While Europe already has a very ambitious agenda for the next 10 years, it faces some significant new challenges. More than 1 million migrants arrived in 2015 and many more are expected in 2016. A low interest rate environment is making it tougher for insurance companies and pension funds to generate returns and the excess liquidity flooding financial markets is potentially feeding future risks. These challenges are leading to tough debates in many European countries, creating headwinds for progress on Europe’s three big topics.
What Does this Mean for the Business World?
Europe’s banking union brought about abrupt change for banks: Many had neither expected nor prepared for it. Twitter Banking union was a quantum change, as banks had developed close relations with their local supervisors. These days, Frankfurt and the policy world determine the rules of the game. To cope with preparations for its first comprehensive assessment, Société Générale, for example, marshalled a team of 800 employees and more than 100 ECB, EBA (European Banking Authority) and ACPR (French Prudential Supervision and Resolution Authority) staff members. The bank said, “The exercise resulted in the examination of more than 9 million credit lines and 500 million data, as well as the analysis of 2,300 individual credit files, over a period of nearly a year.”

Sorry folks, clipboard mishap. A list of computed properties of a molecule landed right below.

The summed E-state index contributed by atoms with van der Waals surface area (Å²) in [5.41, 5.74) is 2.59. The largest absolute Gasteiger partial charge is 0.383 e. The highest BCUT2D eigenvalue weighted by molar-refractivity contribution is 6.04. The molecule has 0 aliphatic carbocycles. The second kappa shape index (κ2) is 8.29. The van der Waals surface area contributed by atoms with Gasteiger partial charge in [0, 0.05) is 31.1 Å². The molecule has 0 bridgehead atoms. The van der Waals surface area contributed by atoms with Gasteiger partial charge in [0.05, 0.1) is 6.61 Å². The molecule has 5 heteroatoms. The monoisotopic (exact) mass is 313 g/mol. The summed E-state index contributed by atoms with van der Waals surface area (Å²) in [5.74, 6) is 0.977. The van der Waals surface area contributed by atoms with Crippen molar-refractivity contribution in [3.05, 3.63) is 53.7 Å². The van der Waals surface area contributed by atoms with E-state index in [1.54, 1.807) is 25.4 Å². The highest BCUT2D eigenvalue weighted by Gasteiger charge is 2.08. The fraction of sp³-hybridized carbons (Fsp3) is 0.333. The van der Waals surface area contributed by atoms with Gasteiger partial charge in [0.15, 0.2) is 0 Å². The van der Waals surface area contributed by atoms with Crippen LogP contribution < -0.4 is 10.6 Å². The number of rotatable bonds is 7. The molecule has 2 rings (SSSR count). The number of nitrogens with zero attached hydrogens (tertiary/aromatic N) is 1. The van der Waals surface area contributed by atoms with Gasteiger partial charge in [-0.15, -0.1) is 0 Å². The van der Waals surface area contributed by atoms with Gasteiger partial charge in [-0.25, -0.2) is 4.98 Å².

While the first review was tough, the change to central supervision will create great efficiencies for banks in the future. Instead of running large compliance and legal departments in 19 euro area jurisdictions and complying with 19 different sets of regulations, one centralized function dealing with the SSM will now suffice.